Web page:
7 unlikely wine regions – the most surprising places to make wine

In the world of wine, there are traditional places for making wine – like France’s Bordeaux or Burgundy – and then there are more offbeat locations. Some wine enthusiasts have chosen to take up the gauntlet and grow wine in amazing places. Here, we introduce you to seven unlikely wine regions.

La Geria in the Canaries

La Geria valley, in Lanzarote in the Canary Islands, is renowned for its dry lava soils, and yet it is also home to vineyards.

This small miracle of nature is made possible by the use of a unique technique for planting vines. Each vine is planted individually in a wide, deep hole – three metres deep and up to five metres wide. To protect the vines from the wind, circular walls called Zocos are built.

Despite this, rainfall is a rare occurrence in this part of the Canaries and wine production remains limited. Most of the wines are exported to Spain and the neighbouring islands.

Tahiti wine

Experiments carried out in the atoll of Rangiroa in French Polynesia proved to be successful.

In 1997, three hectares of vines were planted in amongst the coconut trees. As incredible as it might seem, and despite the very unusual climate, vines can be grown.

The vineyards of Polynesia produce white wine and an excellent sweet wine.

There are two harvests now per vintage, producing 30,000 bottles a year.

Another unique feature is that the grapes are transported off the island by canoe to be fermented elsewhere.

Chateau de Loei in Thailand

The first vines were planted in Thailand by Dr Chaijudh Karnasuta, a Thai national passionate about winegrowing.

In 1991, he decided to plant a vineyard in the North of the country, on the uplands of Phu Rua.

It was a tall order because of the monsoon rains. Dampness is the source of many vine diseases so ways around them had to be found by preparing the vines as best as possible. Since then, Chateau de Loei has produced wines from Syrah, Chenin blanc, Malaga and Pokdum. It is still the largest vineyard in Thailand with an area under vine in excess of eighty hectares.

The Telemark vineyard in Norway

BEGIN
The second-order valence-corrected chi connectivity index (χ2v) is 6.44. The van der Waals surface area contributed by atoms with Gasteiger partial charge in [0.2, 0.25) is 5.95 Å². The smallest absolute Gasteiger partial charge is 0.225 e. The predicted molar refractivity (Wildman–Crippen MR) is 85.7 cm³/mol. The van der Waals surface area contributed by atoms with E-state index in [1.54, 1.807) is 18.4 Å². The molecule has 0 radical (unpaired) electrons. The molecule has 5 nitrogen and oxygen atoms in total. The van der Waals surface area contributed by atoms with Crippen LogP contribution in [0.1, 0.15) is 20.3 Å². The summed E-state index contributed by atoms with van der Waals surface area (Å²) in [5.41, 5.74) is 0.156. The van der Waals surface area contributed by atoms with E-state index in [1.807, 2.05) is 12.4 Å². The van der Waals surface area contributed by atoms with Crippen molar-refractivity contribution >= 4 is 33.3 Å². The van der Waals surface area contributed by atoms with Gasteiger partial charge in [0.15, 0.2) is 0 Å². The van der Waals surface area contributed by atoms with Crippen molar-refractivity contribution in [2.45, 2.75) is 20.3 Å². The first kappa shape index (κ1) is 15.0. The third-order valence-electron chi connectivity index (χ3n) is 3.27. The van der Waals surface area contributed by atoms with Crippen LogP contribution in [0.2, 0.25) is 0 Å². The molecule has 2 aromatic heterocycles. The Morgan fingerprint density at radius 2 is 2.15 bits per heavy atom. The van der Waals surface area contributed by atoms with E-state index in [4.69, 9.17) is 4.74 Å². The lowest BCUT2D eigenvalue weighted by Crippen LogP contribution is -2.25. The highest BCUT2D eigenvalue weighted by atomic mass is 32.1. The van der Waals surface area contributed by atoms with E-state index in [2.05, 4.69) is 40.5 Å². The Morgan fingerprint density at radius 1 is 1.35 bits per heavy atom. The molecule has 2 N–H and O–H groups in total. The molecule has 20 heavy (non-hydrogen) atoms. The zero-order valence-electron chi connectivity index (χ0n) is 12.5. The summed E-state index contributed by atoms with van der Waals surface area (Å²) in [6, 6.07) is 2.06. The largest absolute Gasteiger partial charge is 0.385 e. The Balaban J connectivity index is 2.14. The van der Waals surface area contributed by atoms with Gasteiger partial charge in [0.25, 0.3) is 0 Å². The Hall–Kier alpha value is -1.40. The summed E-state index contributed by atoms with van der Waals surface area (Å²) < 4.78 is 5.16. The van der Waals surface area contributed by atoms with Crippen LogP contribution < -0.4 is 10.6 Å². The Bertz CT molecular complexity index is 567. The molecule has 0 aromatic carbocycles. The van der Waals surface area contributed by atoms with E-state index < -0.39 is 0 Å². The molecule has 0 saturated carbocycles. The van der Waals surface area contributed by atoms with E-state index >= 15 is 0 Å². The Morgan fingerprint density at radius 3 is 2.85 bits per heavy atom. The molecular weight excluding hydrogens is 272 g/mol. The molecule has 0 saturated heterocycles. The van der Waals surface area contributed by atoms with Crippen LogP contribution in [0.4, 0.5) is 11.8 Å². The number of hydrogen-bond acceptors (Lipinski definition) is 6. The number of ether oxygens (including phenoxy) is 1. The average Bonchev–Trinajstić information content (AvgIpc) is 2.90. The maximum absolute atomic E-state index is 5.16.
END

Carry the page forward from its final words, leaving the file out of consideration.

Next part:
The most northerly vineyard in the world is located in Norway. Planted in 2007, the vines at Lerkekasa winery defy all the laws of nature.

Located two hours from Oslo, the commercial vineyard of Lerkekasa boasts an unrivalled location opposite Lake Norsjø where the temperatures are milder and the surrounding hills and mountains afford the vines protection.

A lot of tests were needed to ascertain the cultivars most likely to grow at this latitude (59 degrees latitude North).

Three vine varieties proved to be suitable – Rondo, Leon Millot and Solaris. The latter variety is a hybrid known to be resistant to frost and some diseases.

However, it should be added that climate change had a hand in making this possible.

Red Mountain winery

Frenchman François Raynal chose the valley of Inle Lake in Myanmar as the location for his vineyard at an elevation of over 1,000 metres.

The primary hurdle here is the tropical climate, which is why, for this exotic vineyard to be able to produce wine, a system had to be introduced.

Several cultivars were trialled. The most conclusive results were obtained with Syrah, Pinot noir, Chardonnay and Muscat.

The Himalayas, too, have become home to vineyards

A thirty-hectare vineyard has been planted in the Himalayas at between 2,200 and 2,600 metres above sea level. Tests are still ongoing and the first bottles have yet to be released

A vineyard in the heart of the Israeli desert

Negev vineyard, created from the ground up in the South of Israel, is located in the midst of a desert. Once again, ingenuity was required to adapt to weather constraints. The chosen solution is a system of computer-assisted drip-feed irrigation.